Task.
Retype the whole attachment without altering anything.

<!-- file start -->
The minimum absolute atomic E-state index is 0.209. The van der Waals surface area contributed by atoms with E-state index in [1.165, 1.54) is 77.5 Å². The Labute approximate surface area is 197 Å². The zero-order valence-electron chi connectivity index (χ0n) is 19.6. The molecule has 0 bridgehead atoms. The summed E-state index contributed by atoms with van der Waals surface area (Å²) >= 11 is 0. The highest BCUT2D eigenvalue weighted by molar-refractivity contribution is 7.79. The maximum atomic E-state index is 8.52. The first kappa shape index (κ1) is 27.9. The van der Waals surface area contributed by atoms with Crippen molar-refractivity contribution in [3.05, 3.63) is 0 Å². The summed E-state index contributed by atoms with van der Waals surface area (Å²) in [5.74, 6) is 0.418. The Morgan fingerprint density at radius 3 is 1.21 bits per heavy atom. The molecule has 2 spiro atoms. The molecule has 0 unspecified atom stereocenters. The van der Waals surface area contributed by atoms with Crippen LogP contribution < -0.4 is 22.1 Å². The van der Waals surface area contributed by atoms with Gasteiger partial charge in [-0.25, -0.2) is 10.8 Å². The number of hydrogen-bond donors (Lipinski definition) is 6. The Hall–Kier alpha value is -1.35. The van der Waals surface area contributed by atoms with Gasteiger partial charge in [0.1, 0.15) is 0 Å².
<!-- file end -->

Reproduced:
The minimum absolute atomic E-state index is 0.209. The van der Waals surface area contributed by atoms with E-state index in [1.165, 1.54) is 77.5 Å². The Labute approximate surface area is 197 Å². The zero-order valence-electron chi connectivity index (χ0n) is 19.6. The molecule has 0 bridgehead atoms. The summed E-state index contributed by atoms with van der Waals surface area (Å²) >= 11 is 0. The highest BCUT2D eigenvalue weighted by molar-refractivity contribution is 7.79. The maximum atomic E-state index is 8.52. The first kappa shape index (κ1) is 27.9. The van der Waals surface area contributed by atoms with Crippen molar-refractivity contribution in [3.05, 3.63) is 0 Å². The summed E-state index contributed by atoms with van der Waals surface area (Å²) in [5.74, 6) is 0.418. The Morgan fingerprint density at radius 3 is 1.21 bits per heavy atom. The molecule has 2 spiro atoms. The molecule has 0 unspecified atom stereocenters. The van der Waals surface area contributed by atoms with Crippen LogP contribution < -0.4 is 22.1 Å². The van der Waals surface area contributed by atoms with Gasteiger partial charge in [-0.25, -0.2) is 10.8 Å². The number of hydrogen-bond donors (Lipinski definition) is 6. The Hall–Kier alpha value is -1.35. The van der Waals surface area contributed by atoms with Gasteiger partial charge in [0.1, 0.15) is 0 Å².